A team of scientists in the Experimental Psychology and Anthropology Departments at Oxford University recently conducted a study on the benefits of getting out on the dance floor. The study was conducted to measure the relationship between endorphin levels and dancing in association with social bonding and interaction. The first part of the study started with 264 Brazilian students separated into multiple groups based on their stamina levels and different degrees of skill.
After the timed dance party ended the researches ran pain tolerance tests using an inflatable blood pressure cuff on the participants’ arm and concluded that Endorphin levels of the dancers with the higher energy levels were also higher. Endorphin is the chemical neurotransmitters in your brain used to combat pain, and when released it gives your body a euphoric feeling. The dancers with the higher endorphin levels also felt more emotionally connected with one another in their group.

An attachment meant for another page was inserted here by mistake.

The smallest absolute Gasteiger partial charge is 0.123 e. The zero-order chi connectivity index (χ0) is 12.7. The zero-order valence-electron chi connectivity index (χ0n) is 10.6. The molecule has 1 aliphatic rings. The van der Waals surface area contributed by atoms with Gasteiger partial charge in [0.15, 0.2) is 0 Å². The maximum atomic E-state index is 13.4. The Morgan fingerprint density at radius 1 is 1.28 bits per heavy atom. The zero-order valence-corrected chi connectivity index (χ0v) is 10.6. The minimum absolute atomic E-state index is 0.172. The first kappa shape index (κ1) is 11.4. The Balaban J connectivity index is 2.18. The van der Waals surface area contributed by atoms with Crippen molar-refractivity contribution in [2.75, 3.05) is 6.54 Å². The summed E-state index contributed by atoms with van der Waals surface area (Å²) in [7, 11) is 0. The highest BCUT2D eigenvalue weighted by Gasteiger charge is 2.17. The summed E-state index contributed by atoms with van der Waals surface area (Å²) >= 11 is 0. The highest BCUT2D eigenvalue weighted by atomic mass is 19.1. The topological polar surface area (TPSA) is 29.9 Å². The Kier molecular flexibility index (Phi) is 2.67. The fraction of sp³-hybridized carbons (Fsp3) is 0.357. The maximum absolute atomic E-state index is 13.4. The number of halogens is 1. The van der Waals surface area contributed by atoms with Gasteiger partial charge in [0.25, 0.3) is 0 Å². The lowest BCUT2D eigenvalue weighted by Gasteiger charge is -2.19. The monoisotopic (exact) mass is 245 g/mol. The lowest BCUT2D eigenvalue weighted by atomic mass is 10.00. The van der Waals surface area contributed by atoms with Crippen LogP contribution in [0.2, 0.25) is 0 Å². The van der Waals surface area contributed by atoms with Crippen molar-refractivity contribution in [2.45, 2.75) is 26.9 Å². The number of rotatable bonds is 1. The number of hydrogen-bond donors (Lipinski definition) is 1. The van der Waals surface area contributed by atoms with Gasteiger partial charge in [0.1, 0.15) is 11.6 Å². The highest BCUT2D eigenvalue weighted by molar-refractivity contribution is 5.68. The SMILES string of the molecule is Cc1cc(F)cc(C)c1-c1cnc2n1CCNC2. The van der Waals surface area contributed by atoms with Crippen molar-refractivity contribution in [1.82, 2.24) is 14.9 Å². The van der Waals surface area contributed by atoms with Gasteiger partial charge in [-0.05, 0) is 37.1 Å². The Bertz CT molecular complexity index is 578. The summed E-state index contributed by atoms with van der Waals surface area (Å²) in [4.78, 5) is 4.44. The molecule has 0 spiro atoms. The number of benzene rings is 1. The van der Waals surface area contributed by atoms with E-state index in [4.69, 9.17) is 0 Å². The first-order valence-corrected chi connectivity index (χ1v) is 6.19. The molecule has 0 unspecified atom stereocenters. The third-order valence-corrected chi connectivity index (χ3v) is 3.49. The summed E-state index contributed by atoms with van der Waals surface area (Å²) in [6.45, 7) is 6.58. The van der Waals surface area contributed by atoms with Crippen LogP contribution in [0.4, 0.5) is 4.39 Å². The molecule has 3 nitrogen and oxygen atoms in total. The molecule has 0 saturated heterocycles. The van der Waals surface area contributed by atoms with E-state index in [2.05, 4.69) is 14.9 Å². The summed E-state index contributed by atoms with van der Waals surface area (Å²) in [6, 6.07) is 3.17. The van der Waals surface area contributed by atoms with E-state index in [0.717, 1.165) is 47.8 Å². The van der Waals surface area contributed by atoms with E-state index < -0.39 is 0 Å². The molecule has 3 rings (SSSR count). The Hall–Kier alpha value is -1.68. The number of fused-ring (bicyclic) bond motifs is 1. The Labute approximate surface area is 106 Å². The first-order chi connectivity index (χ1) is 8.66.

Bronywn Tarr, one of the researchers at Oxford University, found the significance of feeling connected with one another was linked with chemical the connection between the hormones and levels of endorphin released during dancing.
Tarr explained, “Dance is an important activity around the world, and it could be a way to connect with other people and feel socially bonded. We wanted to see the effect of high and low energy, and synchronized and synchronized dancing had on both pain threshold and the sense of bondedness to fellow group-members. As it’s hard to measure endorphin levels directly, we used pain thresholds as an indirect measure. More endorphins mean we tolerate pain better, so measuring relative increases in people’s pain thresholds can indicate whether endorphins are being released.”
As you can see, dancing is beneficial in so many ways, not only for your body, but for your mind as well. When you dance you’re able to release stress, make personal connections, and express your emotions in a physical way.